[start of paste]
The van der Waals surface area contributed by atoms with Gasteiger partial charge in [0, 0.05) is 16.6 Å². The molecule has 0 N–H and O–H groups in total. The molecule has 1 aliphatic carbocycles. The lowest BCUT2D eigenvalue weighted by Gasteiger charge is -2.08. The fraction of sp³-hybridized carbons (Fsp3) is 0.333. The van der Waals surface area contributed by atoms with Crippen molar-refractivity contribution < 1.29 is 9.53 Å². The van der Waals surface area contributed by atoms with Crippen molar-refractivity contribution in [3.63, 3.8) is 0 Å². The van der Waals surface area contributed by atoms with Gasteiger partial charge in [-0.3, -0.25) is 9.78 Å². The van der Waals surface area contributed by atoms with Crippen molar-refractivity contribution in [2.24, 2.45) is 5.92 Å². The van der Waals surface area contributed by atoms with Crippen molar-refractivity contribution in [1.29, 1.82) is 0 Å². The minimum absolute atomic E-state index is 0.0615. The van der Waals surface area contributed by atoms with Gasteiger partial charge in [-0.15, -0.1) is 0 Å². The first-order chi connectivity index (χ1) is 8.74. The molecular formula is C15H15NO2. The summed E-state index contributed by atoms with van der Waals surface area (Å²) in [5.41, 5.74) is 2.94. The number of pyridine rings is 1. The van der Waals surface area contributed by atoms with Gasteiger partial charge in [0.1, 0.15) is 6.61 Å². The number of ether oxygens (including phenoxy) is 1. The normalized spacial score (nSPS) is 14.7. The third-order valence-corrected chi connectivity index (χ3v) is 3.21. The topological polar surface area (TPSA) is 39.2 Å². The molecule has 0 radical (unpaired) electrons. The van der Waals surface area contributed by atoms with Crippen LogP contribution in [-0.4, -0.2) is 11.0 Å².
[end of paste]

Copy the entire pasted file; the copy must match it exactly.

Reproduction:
The van der Waals surface area contributed by atoms with Gasteiger partial charge in [0, 0.05) is 16.6 Å². The molecule has 0 N–H and O–H groups in total. The molecule has 1 aliphatic carbocycles. The lowest BCUT2D eigenvalue weighted by Gasteiger charge is -2.08. The fraction of sp³-hybridized carbons (Fsp3) is 0.333. The van der Waals surface area contributed by atoms with Crippen molar-refractivity contribution < 1.29 is 9.53 Å². The van der Waals surface area contributed by atoms with Crippen molar-refractivity contribution in [3.63, 3.8) is 0 Å². The van der Waals surface area contributed by atoms with Gasteiger partial charge in [-0.3, -0.25) is 9.78 Å². The van der Waals surface area contributed by atoms with Crippen molar-refractivity contribution in [2.24, 2.45) is 5.92 Å². The van der Waals surface area contributed by atoms with Crippen molar-refractivity contribution in [1.29, 1.82) is 0 Å². The minimum absolute atomic E-state index is 0.0615. The van der Waals surface area contributed by atoms with Gasteiger partial charge in [-0.15, -0.1) is 0 Å². The first-order chi connectivity index (χ1) is 8.74. The molecular formula is C15H15NO2. The summed E-state index contributed by atoms with van der Waals surface area (Å²) in [5.41, 5.74) is 2.94. The number of pyridine rings is 1. The van der Waals surface area contributed by atoms with Gasteiger partial charge in [0.1, 0.15) is 6.61 Å². The number of ether oxygens (including phenoxy) is 1. The normalized spacial score (nSPS) is 14.7. The third-order valence-corrected chi connectivity index (χ3v) is 3.21. The topological polar surface area (TPSA) is 39.2 Å². The molecule has 0 radical (unpaired) electrons. The van der Waals surface area contributed by atoms with Crippen LogP contribution in [-0.4, -0.2) is 11.0 Å².